1979 – 1992
In an era of seemingly increasing Soviet hubris, the USSR reverted to old patterns of power politics by meddling in the affairs of Afghanistan—the battleground country in the “Great Game” rivalry between imperialist Russia and Victorian Britain. The Soviets considered Afghanistan part of their natural sphere of influence. However, when Soviet troops directly intervened in an Afghan power struggle and deposed the existing president, they greatly miscalculated the reaction of world opinion. Smarting from defeat in Vietnam by seemingly inferior forces, the Reagan Administration sought to make Afghanistan into an equal nightmare. Over a ten year period, the United States provided over $2 billion in assistance to the Islamic resistance or mujahideen in Afghanistan.
Time: Mid War
Removed after event: Yes
I almost always space Bear Trap. Note the crucial difference between Bear Trapping yourself and being Bear Trapped: when the US Bear Traps you, you usually just get out on the first discard, and nothing of value was lost. But when you Bear Trap yourself, you guarantee the US at least one set of back-to-back Actions, and possibly more. (Note also that when you Bear Trap yourself, the US gets to know in advance when you will be emerging from the Bear Trap.) There are simply too many things a strong US can do to you with a set of back-to-back Actions to risk self-Bear-Trapping.
There are exceptions however. Sometimes you have too many problematic US events in hand and the Bear Trap discard is the only way to escape. This is considerably more common than a US player needing to self-Quagmire, but still somewhat rare. A better instance is when your last two cards are CIA Created and Bear Trap and you can’t hold a card; here, Bear Trapping yourself is the only way to avoid DEFCON suicide, because by skipping your Action Round with nothing to discard, you are “holding” CIA Created to next turn.
Bear Trap has two main uses.
The first is to hope that the USSR rolls really poorly and gets stuck in the Bear Trap for an extended period of time. If they fail their rolls, you get to conduct back-to-back Actions, one of the Holy Grails of Twilight Struggle. The benefit of consecutive Actions is almost always immense: it can let you flip a battleground, get into an otherwise inaccessible region, set up a vital realignment, score a region undeservedly advantageously by temporarily breaking control, or a whole host of other possibilities.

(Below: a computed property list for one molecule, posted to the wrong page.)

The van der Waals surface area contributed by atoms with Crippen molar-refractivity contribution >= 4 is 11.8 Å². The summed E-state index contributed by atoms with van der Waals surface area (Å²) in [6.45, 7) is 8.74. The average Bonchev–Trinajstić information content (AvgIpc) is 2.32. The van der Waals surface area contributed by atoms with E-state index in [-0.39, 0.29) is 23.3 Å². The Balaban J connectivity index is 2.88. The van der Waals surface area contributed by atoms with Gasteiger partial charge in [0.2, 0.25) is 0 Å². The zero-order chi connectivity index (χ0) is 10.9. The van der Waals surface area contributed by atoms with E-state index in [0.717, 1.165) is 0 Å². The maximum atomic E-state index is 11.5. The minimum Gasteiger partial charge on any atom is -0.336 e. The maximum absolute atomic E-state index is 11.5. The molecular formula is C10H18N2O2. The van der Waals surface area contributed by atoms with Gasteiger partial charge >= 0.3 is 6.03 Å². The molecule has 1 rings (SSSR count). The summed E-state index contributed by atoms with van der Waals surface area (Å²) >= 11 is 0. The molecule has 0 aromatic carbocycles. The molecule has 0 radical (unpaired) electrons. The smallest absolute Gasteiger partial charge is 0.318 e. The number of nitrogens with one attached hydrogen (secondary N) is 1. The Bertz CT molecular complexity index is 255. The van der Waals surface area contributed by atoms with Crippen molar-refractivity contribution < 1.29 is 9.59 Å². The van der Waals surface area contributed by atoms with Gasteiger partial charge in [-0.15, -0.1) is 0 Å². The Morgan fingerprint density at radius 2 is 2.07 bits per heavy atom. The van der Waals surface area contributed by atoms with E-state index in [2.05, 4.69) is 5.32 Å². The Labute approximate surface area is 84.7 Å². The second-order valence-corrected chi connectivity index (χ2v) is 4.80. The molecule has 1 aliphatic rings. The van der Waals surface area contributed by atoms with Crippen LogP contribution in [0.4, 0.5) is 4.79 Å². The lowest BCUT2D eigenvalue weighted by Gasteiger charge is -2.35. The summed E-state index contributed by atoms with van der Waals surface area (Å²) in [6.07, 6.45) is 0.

Of course, the odds are against you. If you play Bear Trap and they successfully discard and roll, then nothing has really been accomplished, except you gave up a nice US event and probably so did they.
The real point of this is when you can tilt the odds towards you with Red Scare/Purge. Timed correctly, you can deprive your opponent of many Action Rounds in a row, and as a bonus, strand them with low Ops cards that they must hold in hand for next round. For example, if you headline Red Scare/Purge, and then spring Bear Trap halfway through the turn, they might have no 3+ Ops events left. In that case, not only can they not discard to Bear Trap and be forced to skip a whole bunch of Actions (allowing you carte blanche to take over the world), those low Ops cards stay in their hand through next turn as well. (If you are really lucky or sadistic, you can use SALT Negotiations or the luck of the reshuffle to grab another copy of Red Scare/Purge to do it all over again next turn …)
The second is to time Bear Trap so as to force the USSR to skip a crucial round. For example, you can play it as an AR7 play or headline, which causes the USSR to skip their AR1. This is not really as nice as when the USSR headlines Quagmire on you, though.
In general Bear Trap is worse than Quagmire. It doesn’t cancel NORAD, there are fewer “timing” opportunities for the US to play it, and there are more US events for the USSR to discard. Accordingly, I usually hold Bear Trap as US until I draw it with Red Scare/Purge, or some kind of opportunity presents itself. And if I still don’t have Red Scare/Purge by Turn 6 I will just play it for Ops, so the USSR at least has a chance of drawing it in the Turn 7 reshuffle. Without Red Scare/Purge, you would much rather add this to the USSR headache list than play it yourself.